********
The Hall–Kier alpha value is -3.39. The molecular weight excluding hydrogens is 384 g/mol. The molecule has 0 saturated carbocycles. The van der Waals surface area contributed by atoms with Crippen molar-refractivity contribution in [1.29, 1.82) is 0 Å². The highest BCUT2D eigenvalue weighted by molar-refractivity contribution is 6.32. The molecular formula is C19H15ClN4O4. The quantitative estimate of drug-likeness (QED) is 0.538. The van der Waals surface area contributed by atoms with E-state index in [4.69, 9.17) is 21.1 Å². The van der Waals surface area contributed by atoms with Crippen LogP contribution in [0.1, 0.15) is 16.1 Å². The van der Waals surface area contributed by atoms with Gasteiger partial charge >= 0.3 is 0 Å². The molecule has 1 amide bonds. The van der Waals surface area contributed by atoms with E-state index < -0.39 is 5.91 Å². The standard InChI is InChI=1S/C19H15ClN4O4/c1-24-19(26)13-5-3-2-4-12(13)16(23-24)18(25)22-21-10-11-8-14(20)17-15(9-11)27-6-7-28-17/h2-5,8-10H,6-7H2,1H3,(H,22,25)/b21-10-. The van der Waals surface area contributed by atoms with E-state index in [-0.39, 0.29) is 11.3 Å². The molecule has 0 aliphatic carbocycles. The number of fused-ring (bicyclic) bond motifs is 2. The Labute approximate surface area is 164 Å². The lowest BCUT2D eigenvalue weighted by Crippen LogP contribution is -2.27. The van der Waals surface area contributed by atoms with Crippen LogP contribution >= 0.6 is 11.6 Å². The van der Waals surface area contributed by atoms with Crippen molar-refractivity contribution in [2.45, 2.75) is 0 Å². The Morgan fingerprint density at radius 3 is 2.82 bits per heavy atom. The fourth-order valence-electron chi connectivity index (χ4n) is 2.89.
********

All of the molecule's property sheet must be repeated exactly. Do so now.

The Hall–Kier alpha value is -3.39. The molecular weight excluding hydrogens is 384 g/mol. The molecule has 0 saturated carbocycles. The van der Waals surface area contributed by atoms with Crippen molar-refractivity contribution in [1.29, 1.82) is 0 Å². The highest BCUT2D eigenvalue weighted by molar-refractivity contribution is 6.32. The molecular formula is C19H15ClN4O4. The quantitative estimate of drug-likeness (QED) is 0.538. The van der Waals surface area contributed by atoms with E-state index in [4.69, 9.17) is 21.1 Å². The van der Waals surface area contributed by atoms with Crippen LogP contribution in [0.1, 0.15) is 16.1 Å². The van der Waals surface area contributed by atoms with Gasteiger partial charge >= 0.3 is 0 Å². The molecule has 1 amide bonds. The van der Waals surface area contributed by atoms with E-state index < -0.39 is 5.91 Å². The standard InChI is InChI=1S/C19H15ClN4O4/c1-24-19(26)13-5-3-2-4-12(13)16(23-24)18(25)22-21-10-11-8-14(20)17-15(9-11)27-6-7-28-17/h2-5,8-10H,6-7H2,1H3,(H,22,25)/b21-10-. The van der Waals surface area contributed by atoms with E-state index in [-0.39, 0.29) is 11.3 Å². The molecule has 0 aliphatic carbocycles. The number of fused-ring (bicyclic) bond motifs is 2. The Labute approximate surface area is 164 Å². The lowest BCUT2D eigenvalue weighted by Crippen LogP contribution is -2.27. The van der Waals surface area contributed by atoms with Crippen LogP contribution >= 0.6 is 11.6 Å². The van der Waals surface area contributed by atoms with Crippen molar-refractivity contribution in [2.45, 2.75) is 0 Å². The Morgan fingerprint density at radius 3 is 2.82 bits per heavy atom. The fourth-order valence-electron chi connectivity index (χ4n) is 2.89.